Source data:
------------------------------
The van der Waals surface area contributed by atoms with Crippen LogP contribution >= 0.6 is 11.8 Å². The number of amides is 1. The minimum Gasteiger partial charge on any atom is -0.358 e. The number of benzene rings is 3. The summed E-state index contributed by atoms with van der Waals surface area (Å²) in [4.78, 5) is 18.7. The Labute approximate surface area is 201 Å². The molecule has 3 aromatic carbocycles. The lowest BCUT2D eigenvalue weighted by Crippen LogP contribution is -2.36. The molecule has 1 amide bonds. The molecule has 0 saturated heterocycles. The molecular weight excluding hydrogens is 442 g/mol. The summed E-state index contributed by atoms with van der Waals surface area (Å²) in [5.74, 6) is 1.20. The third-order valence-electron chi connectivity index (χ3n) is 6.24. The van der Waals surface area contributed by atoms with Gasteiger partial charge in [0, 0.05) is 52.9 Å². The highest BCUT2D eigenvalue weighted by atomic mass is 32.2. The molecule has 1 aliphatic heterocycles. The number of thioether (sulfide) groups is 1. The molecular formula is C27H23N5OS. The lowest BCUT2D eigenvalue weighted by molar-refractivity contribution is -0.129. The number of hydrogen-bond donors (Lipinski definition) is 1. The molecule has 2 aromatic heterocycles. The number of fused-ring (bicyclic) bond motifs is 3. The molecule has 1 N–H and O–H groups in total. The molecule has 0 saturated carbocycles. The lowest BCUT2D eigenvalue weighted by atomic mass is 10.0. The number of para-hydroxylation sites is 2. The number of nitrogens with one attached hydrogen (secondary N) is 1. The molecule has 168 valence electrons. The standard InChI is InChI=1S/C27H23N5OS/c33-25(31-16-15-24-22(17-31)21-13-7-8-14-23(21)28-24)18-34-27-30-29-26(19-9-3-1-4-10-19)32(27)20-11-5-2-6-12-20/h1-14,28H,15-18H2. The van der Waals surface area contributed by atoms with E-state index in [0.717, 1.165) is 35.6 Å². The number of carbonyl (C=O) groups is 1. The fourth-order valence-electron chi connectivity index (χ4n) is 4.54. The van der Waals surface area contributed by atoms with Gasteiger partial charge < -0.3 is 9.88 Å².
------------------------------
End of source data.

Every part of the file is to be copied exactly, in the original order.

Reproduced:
The van der Waals surface area contributed by atoms with Crippen LogP contribution >= 0.6 is 11.8 Å². The number of amides is 1. The minimum Gasteiger partial charge on any atom is -0.358 e. The number of benzene rings is 3. The summed E-state index contributed by atoms with van der Waals surface area (Å²) in [4.78, 5) is 18.7. The Labute approximate surface area is 201 Å². The molecule has 3 aromatic carbocycles. The lowest BCUT2D eigenvalue weighted by Crippen LogP contribution is -2.36. The molecule has 1 amide bonds. The molecule has 0 saturated heterocycles. The molecular weight excluding hydrogens is 442 g/mol. The summed E-state index contributed by atoms with van der Waals surface area (Å²) in [5.74, 6) is 1.20. The third-order valence-electron chi connectivity index (χ3n) is 6.24. The van der Waals surface area contributed by atoms with Gasteiger partial charge in [0, 0.05) is 52.9 Å². The highest BCUT2D eigenvalue weighted by atomic mass is 32.2. The molecule has 1 aliphatic heterocycles. The number of thioether (sulfide) groups is 1. The molecular formula is C27H23N5OS. The lowest BCUT2D eigenvalue weighted by molar-refractivity contribution is -0.129. The number of hydrogen-bond donors (Lipinski definition) is 1. The molecule has 2 aromatic heterocycles. The number of fused-ring (bicyclic) bond motifs is 3. The molecule has 1 N–H and O–H groups in total. The molecule has 0 saturated carbocycles. The lowest BCUT2D eigenvalue weighted by atomic mass is 10.0. The number of para-hydroxylation sites is 2. The number of nitrogens with one attached hydrogen (secondary N) is 1. The molecule has 168 valence electrons. The standard InChI is InChI=1S/C27H23N5OS/c33-25(31-16-15-24-22(17-31)21-13-7-8-14-23(21)28-24)18-34-27-30-29-26(19-9-3-1-4-10-19)32(27)20-11-5-2-6-12-20/h1-14,28H,15-18H2. The van der Waals surface area contributed by atoms with E-state index in [0.717, 1.165) is 35.6 Å². The number of carbonyl (C=O) groups is 1. The fourth-order valence-electron chi connectivity index (χ4n) is 4.54. The van der Waals surface area contributed by atoms with Gasteiger partial charge < -0.3 is 9.88 Å².